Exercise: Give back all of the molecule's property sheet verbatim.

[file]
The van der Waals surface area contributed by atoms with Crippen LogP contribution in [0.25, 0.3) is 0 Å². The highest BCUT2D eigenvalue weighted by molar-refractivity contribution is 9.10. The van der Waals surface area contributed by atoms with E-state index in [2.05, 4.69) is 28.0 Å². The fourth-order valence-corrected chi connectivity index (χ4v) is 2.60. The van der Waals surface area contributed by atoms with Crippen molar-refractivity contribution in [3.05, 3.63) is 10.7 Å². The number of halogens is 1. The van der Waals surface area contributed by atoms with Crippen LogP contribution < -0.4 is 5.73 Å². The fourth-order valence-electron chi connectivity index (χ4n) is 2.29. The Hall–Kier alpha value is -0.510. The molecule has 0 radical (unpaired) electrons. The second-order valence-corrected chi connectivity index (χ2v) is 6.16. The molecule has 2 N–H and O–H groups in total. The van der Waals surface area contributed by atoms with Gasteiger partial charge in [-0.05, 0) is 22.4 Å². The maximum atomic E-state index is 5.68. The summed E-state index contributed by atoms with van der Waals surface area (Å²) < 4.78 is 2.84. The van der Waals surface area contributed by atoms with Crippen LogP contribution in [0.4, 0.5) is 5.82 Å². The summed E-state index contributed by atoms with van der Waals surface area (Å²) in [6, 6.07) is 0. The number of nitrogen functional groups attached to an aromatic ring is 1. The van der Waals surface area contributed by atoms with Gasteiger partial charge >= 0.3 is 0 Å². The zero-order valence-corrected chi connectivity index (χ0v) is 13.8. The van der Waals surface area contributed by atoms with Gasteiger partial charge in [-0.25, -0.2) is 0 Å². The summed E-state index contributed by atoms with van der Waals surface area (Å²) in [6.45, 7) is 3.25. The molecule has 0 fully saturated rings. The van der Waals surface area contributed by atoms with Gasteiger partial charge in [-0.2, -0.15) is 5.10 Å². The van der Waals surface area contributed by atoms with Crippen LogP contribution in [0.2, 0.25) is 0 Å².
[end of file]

The van der Waals surface area contributed by atoms with Crippen LogP contribution in [0.25, 0.3) is 0 Å². The highest BCUT2D eigenvalue weighted by molar-refractivity contribution is 9.10. The van der Waals surface area contributed by atoms with E-state index in [2.05, 4.69) is 28.0 Å². The fourth-order valence-corrected chi connectivity index (χ4v) is 2.60. The van der Waals surface area contributed by atoms with Crippen molar-refractivity contribution in [3.05, 3.63) is 10.7 Å². The number of halogens is 1. The van der Waals surface area contributed by atoms with Crippen LogP contribution < -0.4 is 5.73 Å². The fourth-order valence-electron chi connectivity index (χ4n) is 2.29. The Hall–Kier alpha value is -0.510. The molecule has 0 radical (unpaired) electrons. The second-order valence-corrected chi connectivity index (χ2v) is 6.16. The molecule has 2 N–H and O–H groups in total. The van der Waals surface area contributed by atoms with Gasteiger partial charge in [-0.05, 0) is 22.4 Å². The maximum atomic E-state index is 5.68. The summed E-state index contributed by atoms with van der Waals surface area (Å²) < 4.78 is 2.84. The van der Waals surface area contributed by atoms with Crippen LogP contribution in [0.4, 0.5) is 5.82 Å². The summed E-state index contributed by atoms with van der Waals surface area (Å²) in [6, 6.07) is 0. The number of nitrogen functional groups attached to an aromatic ring is 1. The van der Waals surface area contributed by atoms with Gasteiger partial charge >= 0.3 is 0 Å². The zero-order valence-corrected chi connectivity index (χ0v) is 13.8. The van der Waals surface area contributed by atoms with Gasteiger partial charge in [-0.25, -0.2) is 0 Å². The summed E-state index contributed by atoms with van der Waals surface area (Å²) in [6.45, 7) is 3.25. The molecule has 0 fully saturated rings. The van der Waals surface area contributed by atoms with Gasteiger partial charge in [-0.2, -0.15) is 5.10 Å². The van der Waals surface area contributed by atoms with Crippen LogP contribution in [0.2, 0.25) is 0 Å².